NPR logo Harvard Study Says Economy Is 'Doing Half Its Job.' Guess Which Half

Economy

Harvard Study Says Economy Is 'Doing Half Its Job.' Guess Which Half

People wait to sign up for unemployment Sept. 3 at the Atlantic City Convention Center in Atlantic City, N.J., where thousands of workers at the closing Revel and Showboat casinos recently were laid off. Mel Evans/AP hide caption

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Mel Evans/AP

People wait to sign up for unemployment Sept. 3 at the Atlantic City Convention Center in Atlantic City, N.J., where thousands of workers at the closing Revel and Showboat casinos recently were laid off.

Mel Evans/AP

Need more evidence that the U.S. economy is moving on two tracks? A new Harvard Business School study, released Monday, may confirm your fears.

The report, "An Economy Doing Half Its Job," involved a survey of 1,947 alumni. The Harvard-educated business leaders expressed concerns about U.S. competitiveness in the global marketplace. But they were far more optimistic about the future for U.S. corporations than for that of workers, the survey showed.

About a third of respondents expect corporations to become more competitive within three years. Assessments of every element of the U.S. business environment improved between a 2011 survey and this latest one. The growing optimism "seems to reflect the cyclical rebound of the U.S. economy," the report said.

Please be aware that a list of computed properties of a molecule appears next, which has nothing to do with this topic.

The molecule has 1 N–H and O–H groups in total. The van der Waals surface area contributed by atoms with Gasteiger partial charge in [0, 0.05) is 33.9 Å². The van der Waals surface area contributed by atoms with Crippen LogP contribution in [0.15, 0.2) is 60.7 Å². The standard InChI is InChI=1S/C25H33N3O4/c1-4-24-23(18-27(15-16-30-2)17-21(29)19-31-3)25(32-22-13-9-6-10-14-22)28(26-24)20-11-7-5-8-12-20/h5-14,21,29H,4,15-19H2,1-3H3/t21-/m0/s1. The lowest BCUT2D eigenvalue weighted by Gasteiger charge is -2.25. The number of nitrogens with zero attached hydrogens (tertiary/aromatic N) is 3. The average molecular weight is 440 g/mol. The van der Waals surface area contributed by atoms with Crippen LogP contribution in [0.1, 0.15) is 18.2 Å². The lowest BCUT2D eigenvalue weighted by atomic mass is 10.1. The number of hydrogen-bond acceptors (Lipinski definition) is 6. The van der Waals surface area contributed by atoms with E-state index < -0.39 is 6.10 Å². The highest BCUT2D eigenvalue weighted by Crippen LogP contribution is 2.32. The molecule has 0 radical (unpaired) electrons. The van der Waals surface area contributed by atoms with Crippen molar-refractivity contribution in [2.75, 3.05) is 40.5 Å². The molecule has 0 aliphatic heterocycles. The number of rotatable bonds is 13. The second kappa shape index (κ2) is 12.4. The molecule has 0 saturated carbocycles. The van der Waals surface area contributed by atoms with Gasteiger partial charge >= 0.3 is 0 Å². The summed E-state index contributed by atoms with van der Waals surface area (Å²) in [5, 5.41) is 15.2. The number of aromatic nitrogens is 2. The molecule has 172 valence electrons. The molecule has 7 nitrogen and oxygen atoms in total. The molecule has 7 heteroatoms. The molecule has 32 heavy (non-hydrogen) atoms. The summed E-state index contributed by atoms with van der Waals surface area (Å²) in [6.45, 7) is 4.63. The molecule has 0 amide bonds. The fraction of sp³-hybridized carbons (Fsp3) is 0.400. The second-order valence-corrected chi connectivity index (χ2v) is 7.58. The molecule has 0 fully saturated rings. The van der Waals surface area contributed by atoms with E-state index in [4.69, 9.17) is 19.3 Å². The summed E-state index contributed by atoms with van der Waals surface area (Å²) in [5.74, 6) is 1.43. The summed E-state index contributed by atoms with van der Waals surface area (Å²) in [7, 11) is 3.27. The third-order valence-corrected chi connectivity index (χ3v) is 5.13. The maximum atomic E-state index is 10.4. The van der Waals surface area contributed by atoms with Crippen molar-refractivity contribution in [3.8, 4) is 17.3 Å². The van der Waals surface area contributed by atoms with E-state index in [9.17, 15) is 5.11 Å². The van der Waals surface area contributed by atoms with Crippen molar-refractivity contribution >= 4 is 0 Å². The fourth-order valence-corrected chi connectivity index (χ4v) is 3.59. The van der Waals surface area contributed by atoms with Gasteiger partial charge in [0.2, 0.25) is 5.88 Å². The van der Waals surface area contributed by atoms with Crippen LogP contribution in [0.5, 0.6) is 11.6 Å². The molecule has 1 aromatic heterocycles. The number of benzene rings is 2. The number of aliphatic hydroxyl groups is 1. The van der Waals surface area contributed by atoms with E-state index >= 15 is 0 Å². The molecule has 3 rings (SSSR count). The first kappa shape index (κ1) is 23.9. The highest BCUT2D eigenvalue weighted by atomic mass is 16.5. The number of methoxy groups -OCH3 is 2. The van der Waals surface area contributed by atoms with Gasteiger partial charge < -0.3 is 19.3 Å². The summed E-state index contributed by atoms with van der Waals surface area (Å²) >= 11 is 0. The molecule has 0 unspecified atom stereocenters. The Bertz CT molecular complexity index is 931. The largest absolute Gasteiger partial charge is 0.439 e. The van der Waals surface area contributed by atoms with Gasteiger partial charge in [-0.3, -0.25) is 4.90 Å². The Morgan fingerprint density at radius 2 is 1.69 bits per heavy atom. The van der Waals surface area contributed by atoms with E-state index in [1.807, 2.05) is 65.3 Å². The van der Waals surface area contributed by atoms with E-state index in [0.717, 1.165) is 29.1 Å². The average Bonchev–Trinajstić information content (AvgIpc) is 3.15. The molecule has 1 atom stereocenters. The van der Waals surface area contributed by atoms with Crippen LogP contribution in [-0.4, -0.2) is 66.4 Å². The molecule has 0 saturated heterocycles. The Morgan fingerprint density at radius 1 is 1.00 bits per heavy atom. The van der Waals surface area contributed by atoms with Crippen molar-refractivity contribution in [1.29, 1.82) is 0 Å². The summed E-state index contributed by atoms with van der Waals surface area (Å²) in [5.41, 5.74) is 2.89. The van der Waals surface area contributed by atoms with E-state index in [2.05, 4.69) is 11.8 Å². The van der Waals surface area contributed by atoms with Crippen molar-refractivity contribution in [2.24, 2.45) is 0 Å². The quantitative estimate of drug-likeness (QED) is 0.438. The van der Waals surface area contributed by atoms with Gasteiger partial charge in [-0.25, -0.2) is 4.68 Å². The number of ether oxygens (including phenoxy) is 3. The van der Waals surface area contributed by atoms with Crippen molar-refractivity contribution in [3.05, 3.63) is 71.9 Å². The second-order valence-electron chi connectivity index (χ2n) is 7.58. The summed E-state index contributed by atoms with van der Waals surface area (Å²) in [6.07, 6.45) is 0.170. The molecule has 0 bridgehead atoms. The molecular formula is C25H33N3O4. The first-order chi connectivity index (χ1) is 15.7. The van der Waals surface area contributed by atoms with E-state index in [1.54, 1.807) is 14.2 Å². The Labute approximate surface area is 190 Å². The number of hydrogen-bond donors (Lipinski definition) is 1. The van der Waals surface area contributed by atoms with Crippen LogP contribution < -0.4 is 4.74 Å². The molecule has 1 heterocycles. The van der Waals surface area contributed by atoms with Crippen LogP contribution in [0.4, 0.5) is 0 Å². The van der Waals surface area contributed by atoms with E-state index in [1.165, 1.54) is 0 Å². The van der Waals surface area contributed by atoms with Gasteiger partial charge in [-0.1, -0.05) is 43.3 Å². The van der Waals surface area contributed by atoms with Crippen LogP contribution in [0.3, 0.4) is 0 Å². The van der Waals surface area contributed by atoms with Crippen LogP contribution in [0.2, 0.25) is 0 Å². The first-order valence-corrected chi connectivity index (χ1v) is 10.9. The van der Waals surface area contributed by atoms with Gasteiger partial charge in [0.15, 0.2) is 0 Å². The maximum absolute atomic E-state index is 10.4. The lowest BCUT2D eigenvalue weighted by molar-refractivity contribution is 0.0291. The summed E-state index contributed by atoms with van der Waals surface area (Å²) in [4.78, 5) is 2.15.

But what do business leaders see coming for workers in the next three years? Only 27 percent expect workers to enjoy higher pay, while 41 percent said wages and benefits would be falling.

That view seems to line up with recent history: In the past five years, the stock market's value has nearly doubled, while the median household income remains below pre-recession levels.

The study called the gap between the fortunes of companies and workers "unsustainable." It concluded that business leaders should engage in helping train workers to help them improve skill levels enough to justify higher wages.

"We see a need for business leaders to act — to move from an opportunistic patchwork of projects toward strategic, collaborative efforts that make the average American productive enough to command higher wages even in competitive global labor markets," the report said. "Without such actions, the U.S. economy will continue to do only half its job, with many citizens struggling."